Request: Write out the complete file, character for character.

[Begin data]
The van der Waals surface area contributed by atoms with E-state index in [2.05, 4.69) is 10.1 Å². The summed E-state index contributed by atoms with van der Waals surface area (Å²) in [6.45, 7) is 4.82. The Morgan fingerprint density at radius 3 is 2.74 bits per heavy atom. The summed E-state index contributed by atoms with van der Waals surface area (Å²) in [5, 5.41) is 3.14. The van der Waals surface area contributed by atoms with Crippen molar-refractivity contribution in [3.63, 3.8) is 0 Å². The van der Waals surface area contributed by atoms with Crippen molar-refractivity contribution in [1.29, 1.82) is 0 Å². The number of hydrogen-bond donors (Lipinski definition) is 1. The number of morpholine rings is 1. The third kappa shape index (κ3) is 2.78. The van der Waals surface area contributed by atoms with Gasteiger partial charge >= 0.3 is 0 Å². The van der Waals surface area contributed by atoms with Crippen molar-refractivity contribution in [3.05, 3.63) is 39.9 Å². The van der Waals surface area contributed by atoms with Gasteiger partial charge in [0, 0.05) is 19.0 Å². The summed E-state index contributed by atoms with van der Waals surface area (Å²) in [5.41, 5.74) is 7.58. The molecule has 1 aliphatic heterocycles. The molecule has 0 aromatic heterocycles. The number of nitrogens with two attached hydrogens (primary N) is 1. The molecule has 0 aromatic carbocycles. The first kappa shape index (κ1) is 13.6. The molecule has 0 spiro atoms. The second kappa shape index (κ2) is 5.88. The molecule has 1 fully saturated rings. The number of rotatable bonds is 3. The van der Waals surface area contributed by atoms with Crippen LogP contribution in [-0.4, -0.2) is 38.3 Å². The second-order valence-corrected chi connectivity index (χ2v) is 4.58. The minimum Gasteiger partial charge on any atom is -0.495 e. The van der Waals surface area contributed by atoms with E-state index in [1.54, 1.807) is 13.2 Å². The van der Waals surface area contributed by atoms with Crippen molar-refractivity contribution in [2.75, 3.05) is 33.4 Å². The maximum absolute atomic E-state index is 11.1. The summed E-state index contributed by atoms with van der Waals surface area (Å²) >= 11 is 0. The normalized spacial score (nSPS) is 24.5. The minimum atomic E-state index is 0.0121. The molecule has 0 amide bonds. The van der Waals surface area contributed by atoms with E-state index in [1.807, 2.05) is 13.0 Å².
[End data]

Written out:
The van der Waals surface area contributed by atoms with E-state index in [2.05, 4.69) is 10.1 Å². The summed E-state index contributed by atoms with van der Waals surface area (Å²) in [6.45, 7) is 4.82. The Morgan fingerprint density at radius 3 is 2.74 bits per heavy atom. The summed E-state index contributed by atoms with van der Waals surface area (Å²) in [5, 5.41) is 3.14. The van der Waals surface area contributed by atoms with Crippen molar-refractivity contribution in [3.63, 3.8) is 0 Å². The van der Waals surface area contributed by atoms with Crippen molar-refractivity contribution in [1.29, 1.82) is 0 Å². The number of hydrogen-bond donors (Lipinski definition) is 1. The number of morpholine rings is 1. The third kappa shape index (κ3) is 2.78. The van der Waals surface area contributed by atoms with Gasteiger partial charge >= 0.3 is 0 Å². The van der Waals surface area contributed by atoms with Crippen molar-refractivity contribution in [3.05, 3.63) is 39.9 Å². The van der Waals surface area contributed by atoms with Gasteiger partial charge in [0, 0.05) is 19.0 Å². The summed E-state index contributed by atoms with van der Waals surface area (Å²) in [5.41, 5.74) is 7.58. The molecule has 1 aliphatic heterocycles. The molecule has 0 aromatic heterocycles. The number of nitrogens with two attached hydrogens (primary N) is 1. The molecule has 0 aromatic carbocycles. The first kappa shape index (κ1) is 13.6. The molecule has 0 spiro atoms. The second kappa shape index (κ2) is 5.88. The molecule has 1 fully saturated rings. The number of rotatable bonds is 3. The van der Waals surface area contributed by atoms with Crippen LogP contribution in [-0.4, -0.2) is 38.3 Å². The second-order valence-corrected chi connectivity index (χ2v) is 4.58. The minimum Gasteiger partial charge on any atom is -0.495 e. The van der Waals surface area contributed by atoms with E-state index in [1.54, 1.807) is 13.2 Å². The van der Waals surface area contributed by atoms with Crippen molar-refractivity contribution in [2.75, 3.05) is 33.4 Å². The maximum absolute atomic E-state index is 11.1. The summed E-state index contributed by atoms with van der Waals surface area (Å²) >= 11 is 0. The normalized spacial score (nSPS) is 24.5. The minimum atomic E-state index is 0.0121. The molecule has 0 amide bonds. The van der Waals surface area contributed by atoms with E-state index in [1.807, 2.05) is 13.0 Å².